Re: hostile comments on cohousing
From: Hans Tilstra (
Date: Wed, 18 Feb 2009 19:50:48 -0800 (PST)
What to do with argumentative comments on cohousing? I'd name it for what it is 
- moody stereotyping.

Both McCamant and Durrett's work and Chris ScottHanson's writing on cohousing 
identify quite clearly the risk and protective factors which need to be 
considered to optimise the balance between privacy and community. Children 
generally love cohousing, and the predominance of evidence points to positive 
outcomes for adolescents and young adults, compared to the default 

"Ideological isolation" also needs a bit of unpacking. Whilst there may be 
evidence that intentional communities based on a religious theme, or 
eco-villages may come across as imposing, the blueprint for cohousing remains a 
practical one. I have not come across examples where cohousing get a say on 
what goes inside someone's house.

I live in a Owners' Corporation where I check up on the older neighbours, 
befriend my neighbours, have a defacto neighbourhood watch and have a 
once-a-year barbeque. We have times of differentiation on issues of smoking,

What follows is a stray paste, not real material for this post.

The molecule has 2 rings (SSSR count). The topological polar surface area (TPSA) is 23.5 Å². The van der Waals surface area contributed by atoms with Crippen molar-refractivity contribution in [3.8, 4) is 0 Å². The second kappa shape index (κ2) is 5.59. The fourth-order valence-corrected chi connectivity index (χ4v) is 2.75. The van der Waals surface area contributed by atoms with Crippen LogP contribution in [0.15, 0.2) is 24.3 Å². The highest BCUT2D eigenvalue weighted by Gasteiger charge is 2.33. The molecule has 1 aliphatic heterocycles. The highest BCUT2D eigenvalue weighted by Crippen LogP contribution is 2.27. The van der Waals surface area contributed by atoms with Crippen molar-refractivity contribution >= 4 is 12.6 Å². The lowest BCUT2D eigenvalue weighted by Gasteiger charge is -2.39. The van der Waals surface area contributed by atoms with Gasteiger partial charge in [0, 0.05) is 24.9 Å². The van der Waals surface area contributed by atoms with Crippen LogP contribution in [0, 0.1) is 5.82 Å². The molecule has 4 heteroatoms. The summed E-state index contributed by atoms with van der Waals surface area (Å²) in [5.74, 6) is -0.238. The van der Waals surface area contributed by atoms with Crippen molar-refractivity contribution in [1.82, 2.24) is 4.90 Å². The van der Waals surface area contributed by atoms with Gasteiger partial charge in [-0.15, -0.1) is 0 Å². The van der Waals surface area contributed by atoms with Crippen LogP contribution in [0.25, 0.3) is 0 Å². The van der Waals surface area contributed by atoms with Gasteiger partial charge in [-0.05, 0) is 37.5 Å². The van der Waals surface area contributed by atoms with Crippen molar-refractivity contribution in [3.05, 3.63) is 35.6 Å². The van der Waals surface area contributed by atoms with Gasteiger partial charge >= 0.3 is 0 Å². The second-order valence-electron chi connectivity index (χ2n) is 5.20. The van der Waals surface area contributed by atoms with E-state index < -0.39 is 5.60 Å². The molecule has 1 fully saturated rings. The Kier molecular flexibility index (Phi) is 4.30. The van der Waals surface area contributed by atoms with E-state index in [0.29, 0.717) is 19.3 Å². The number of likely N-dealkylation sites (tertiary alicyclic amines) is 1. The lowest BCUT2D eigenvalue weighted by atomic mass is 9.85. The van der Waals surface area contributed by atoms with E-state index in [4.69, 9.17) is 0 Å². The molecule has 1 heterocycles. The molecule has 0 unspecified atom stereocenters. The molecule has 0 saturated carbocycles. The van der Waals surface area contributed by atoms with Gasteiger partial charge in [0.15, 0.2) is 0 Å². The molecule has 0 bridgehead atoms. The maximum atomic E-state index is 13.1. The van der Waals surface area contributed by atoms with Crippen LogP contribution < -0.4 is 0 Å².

parking, fencing or noise. We have a typical diversity in ideologies which 
fosters superficiality, not ' wonderful tight-knit community'. As an Australian 
sociologist once observed when he explored why cohousing took off to a greater 
extent in the USA, we have live in the context of the 'smallness of the 
Australian dream', in which we just want our own quarter acre, our autonomy, 
and not too much of that American bravery or dreaming. 


The reader, jlbraun1, wrote:
Just where I want to live! A super-HOA where "the community" gets a say on what 
goes on inside your house too! I have an interest in this topic but I have read 
many many many (many!) reports of co-housing developments disbanding because of 
petty infighting and feuding over things like "who left the lawnmower out" or 
"you broke the communal stove, you should pay for it!" or "your kid stole my 
tools!" Classic tragedy of the commons problem.

And that's not even getting into the ideological isolation that comes with 
choosing to live and more-or-less exclusively associate with people that agree 
with you on whatever issues you deem important - whether that's "Christian 
values" or "living in harmony with Mother Earth". Get to be friends with your 
neighbors. Check up on the old people. Assemble a list of all the phone numbers 
on your street. Start a neighborhood watch. Hold a block party. You can create 
a wonderful tight-knit community much more easily than this article describes.

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